Areas of Research
The field of American Politics at Stanford includes the study of Congress, the bureaucracy, interest groups, the Presidency, voting, public opinion and participation, race and ethnicity; includes, among other perspectives, rational choice, historical, and behavioral perspectives; and encompasses, among other methods, quantitative analysis of aggregate data, qualitative fieldwork, survey research and randomized experiments.
The field of Comparative Politics at Stanford includes area studies, comparative political economy, the study of ethnic conflict, and institutions. Our faculty are experts in Western and Eastern Europe, Asia, Africa, and Latin America.
International Relations at Stanford comprises the study of all manner of global and regional political problems, including armed conflict in its various manifestations; the politics of international trade, finance, and the environment; nuclear weapons, WMD proliferation, and the threat of terrorism; and the design and functioning of international institutions and international law. Methods of analysis are diverse, tailored to the problem and empirical opportunities.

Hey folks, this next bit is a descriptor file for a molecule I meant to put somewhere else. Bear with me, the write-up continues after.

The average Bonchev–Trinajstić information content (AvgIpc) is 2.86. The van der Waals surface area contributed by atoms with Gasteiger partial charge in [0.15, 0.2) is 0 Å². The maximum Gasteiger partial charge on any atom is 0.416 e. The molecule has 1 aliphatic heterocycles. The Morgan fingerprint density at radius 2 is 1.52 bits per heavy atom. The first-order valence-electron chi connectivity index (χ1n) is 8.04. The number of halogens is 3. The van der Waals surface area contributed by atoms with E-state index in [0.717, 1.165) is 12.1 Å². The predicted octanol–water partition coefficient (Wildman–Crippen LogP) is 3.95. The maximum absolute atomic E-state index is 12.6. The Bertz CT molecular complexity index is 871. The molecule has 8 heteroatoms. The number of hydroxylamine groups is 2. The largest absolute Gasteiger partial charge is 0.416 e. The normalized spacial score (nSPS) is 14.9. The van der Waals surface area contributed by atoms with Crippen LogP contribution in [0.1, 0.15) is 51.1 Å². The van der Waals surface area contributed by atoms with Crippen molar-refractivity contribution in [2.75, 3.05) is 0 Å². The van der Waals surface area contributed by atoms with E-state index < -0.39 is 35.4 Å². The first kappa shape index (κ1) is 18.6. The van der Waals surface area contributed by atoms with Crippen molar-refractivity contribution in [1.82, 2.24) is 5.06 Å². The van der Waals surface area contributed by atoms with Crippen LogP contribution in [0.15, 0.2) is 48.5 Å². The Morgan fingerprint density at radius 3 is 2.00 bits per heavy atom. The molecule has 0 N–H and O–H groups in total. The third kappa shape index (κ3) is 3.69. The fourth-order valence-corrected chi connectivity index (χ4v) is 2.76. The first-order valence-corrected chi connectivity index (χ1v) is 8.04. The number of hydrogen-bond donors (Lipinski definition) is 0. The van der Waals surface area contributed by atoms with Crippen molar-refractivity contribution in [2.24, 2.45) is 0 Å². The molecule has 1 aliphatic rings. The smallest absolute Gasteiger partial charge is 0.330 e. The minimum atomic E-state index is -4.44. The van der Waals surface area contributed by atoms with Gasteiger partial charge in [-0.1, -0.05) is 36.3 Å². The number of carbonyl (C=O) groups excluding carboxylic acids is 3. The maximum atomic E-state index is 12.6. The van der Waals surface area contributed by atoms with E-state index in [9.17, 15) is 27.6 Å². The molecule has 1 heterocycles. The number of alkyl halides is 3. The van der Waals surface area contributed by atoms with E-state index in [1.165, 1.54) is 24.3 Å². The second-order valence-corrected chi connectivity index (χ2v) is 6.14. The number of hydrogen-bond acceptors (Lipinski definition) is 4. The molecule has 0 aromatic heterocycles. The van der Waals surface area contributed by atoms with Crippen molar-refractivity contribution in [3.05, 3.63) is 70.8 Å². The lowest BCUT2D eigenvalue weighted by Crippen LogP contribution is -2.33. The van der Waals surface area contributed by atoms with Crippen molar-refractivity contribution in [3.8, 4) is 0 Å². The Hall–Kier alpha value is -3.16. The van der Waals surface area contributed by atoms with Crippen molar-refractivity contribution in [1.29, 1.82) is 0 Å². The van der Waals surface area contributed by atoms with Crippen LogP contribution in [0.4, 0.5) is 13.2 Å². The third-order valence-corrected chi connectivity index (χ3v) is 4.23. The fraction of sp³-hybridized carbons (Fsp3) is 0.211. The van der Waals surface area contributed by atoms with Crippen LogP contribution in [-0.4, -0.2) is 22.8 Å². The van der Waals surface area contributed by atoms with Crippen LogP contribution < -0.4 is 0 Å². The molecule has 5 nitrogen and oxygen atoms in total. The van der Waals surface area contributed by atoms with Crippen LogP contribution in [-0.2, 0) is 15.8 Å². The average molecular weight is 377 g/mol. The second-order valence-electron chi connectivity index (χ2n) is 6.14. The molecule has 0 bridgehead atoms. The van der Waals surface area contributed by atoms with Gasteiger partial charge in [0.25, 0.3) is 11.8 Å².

The field of Political Methodology includes training in statistics, econometrics and formal theory; reviewing and developing new methods for the scientific study of politics; has particular emphases in Bayesian statistical inference, causal inference, computationally-intensive approaches to statistical inference, the design and analysis of experiments, game theory, the graphical display of quantitative information, sampling for survey-based research, the analysis of spatial data, the statistical analysis of text.
Political Theory at Stanford approaches the study of justice, legitimacy, and power by conjoining normative theory (reflection on political values), positive theory (study of how values can be achieved by institutions), and the intellectual history of political thought (from Plato to Rawls). Among the topics with which our faculty and students are concerned are democracy, equality, rule of law, global justice, international relations, realism and idealism, education, deliberation, institutional innovation, and the organization of knowledge.